Just so you know, this was yet another show that was on my list for Otaku Theater when it came out in the Spring 2020 season. I only really knew it for its Japanese name (Houkago Teibou Nisshi), but I think Diary of our Days at the Breakwater is just an excellent a description of what this show is about. Just as adaptations of isekai manga and light novels are the trend in the anime industry right now, more relaxed slice-of-life works (or iyashikei) are also becoming more and more visible. I’ve been following slice-of-life shows for a long time, and I’ve really grown to love the iyashikei sub-genre. The more I watched Diary of Our Days at the Breakwater, the more iyashikei vibes I felt.
Hina Tsurugi and her family move from Tokyo back to their hometown in Kyushu. As she enters her new high school, she aims to join the Handicrafts club, with it being a hobby of hers. However, circumstances make her meet Yuki Kuroiwa, the president of the school’s Breakwater club. When she later learns that an old childhood friend, Natsumi Hodaka, is a new recruit in the Breakwater club, she gives fishing a try, even if she has plans to reject Yuki’s offer of joining the club. After a try at it, she decides to take part after all, and over the course of the show, we get the usual slice-of-life stuff. With fellow club member, the more sensible second-year Makoto Ohno, the four girls can enjoy themselves by the coast and have fun. I think this is where the iyashikei vibes kick in – the moment where we get to see all of these club members out on the tiny pier and fish. They can just sit out there and watch life go by. If they get a bite, then that’s great, but if they don’t, then that’s great too, because they’ve spent their time out there by the shore.
A little interesting fact I discovered while I was writing this review: Diary of Our Days at the Breakwater premiered in the Spring season and released 4 episodes before it was announced the show would be delayed due to the pandemic. It then went on to restart in the Summer season. As well as this, the mangaka Yasuyuki Konata, would go on hiatus because of the Kyushu floods last year. I will say that it makes a very refreshing change to see a show that isn’t set in Tokyo. Kyushu is somewhere in Japan that I know next to nothing about; the other one being Shikoku. This is all because all of our favorite shows all seem to take place in cityscapes like Tokyo. The town the show is set in, Ashikita in the Kumamoto prefecture, is right on the western side, and fishing is apparently a very big thing there (though more for specialist fishing on sail boats instead of on the shore).
Considering I know nothing about fishing, Diary of Our Days at the Breakwater was also quite an educational watch too. Just as Yuru Camp was educational in teaching viewers all about winter camping, this show shows all sorts of things, like how to cast a line properly, how to hook bait on, how to untangle reels, among other things. We learn more about all sorts of fish, like flatheads, horse mackerels, and rockfish. We learn about rock fishing, and how they need to get a permit to fish in the river closer to town. And even if fishing isn’t my thing, it was still pretty cool to watch.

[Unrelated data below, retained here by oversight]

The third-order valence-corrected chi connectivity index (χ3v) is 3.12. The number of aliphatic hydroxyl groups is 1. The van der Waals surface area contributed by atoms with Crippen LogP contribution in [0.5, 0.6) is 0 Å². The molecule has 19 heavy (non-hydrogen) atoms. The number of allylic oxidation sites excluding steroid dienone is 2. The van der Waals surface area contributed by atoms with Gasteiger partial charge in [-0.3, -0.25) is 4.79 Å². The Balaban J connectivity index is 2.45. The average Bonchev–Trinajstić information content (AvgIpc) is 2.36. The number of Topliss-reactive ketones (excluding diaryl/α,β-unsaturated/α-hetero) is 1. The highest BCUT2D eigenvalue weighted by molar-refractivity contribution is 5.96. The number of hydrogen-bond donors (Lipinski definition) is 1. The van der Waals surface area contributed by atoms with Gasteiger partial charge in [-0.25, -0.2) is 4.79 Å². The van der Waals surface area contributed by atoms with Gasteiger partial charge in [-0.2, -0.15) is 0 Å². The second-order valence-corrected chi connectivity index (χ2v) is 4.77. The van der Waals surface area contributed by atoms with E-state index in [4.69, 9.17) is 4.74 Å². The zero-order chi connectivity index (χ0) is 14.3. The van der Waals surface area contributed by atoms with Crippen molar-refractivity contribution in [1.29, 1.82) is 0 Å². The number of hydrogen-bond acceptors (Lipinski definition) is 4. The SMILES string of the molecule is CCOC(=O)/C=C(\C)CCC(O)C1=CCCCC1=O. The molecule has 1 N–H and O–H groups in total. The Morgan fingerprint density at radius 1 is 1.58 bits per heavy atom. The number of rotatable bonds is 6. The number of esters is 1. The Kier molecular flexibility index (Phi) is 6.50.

Diary of our Days at the Breakwater doesn’t go out of its way to be a show that stands out from other slice-of-life shows. It isn’t like Yuru Camp or Non Non Biyori, where a lot of focus is on the character design. Focus here shifts to the fishing itself, and going directly from the manga has meant that watching the girls fish is something we look forward to as each episode goes by. None of the characters are unlikeable, we don’t get anything in the way of crass jokes, and the town itself is pretty to look at as well. Dogakobo don’t want to make the show stand out from its own shows either, let alone other slice-of-life shows, and that is a good thing, I think. The studio had only just brought out two shows that had made people look twice: one being Asteroid in Love, a show I covered for Otaku Theater and loved, and the other being Sing “Yesterday” For Me, which saw Dogakobo go in a different direction that didn’t win everyone over. Maybe one could call Dogakobo ‘playing it safe’ with them bringing Diary of Our Days at the Breakwater out, but that wouldn’t be fair to say at all. There is absolutely nothing wrong with this show; it doesn’t turn critics’ heads like their two past shows, and that’s just fine.
Fishing still stays something that has never interested me though, and that might well have been something for me to selfishly criticize here. I say that, but this is still a very sweet and charming show to watch. These four girls work together on screen so well; the two new recruits along with the lazy president and the knowledgeable second-year. They are just sitting on the pier and enjoying life but I can understand why the iyashikei sub-genre is something that hasn’t won over some anime followers. A lot of people come into anime to watch their favorite characters get into some action, whether it be fighting each other in battle, or falling in love, or both. So when a show like Diary of Our Days at the Breakwater comes along, they can’t really find much to be entertained by.
In my recent review of Glasslip, I put out the idea that, if it wasn’t for the annoying Kakeru, it might have been a fairly average and maybe okay slice-of-life show. I also mentioned how I liked my iyashikei shows to have real substance to it too, and not just be a combination of pretty images, animation and soothing score. Well, I think Diary of Our Days at the Breakwater does have that substance. These four kids are fun to watch, and we get to learn about recreational fishing as well. A win-win for me.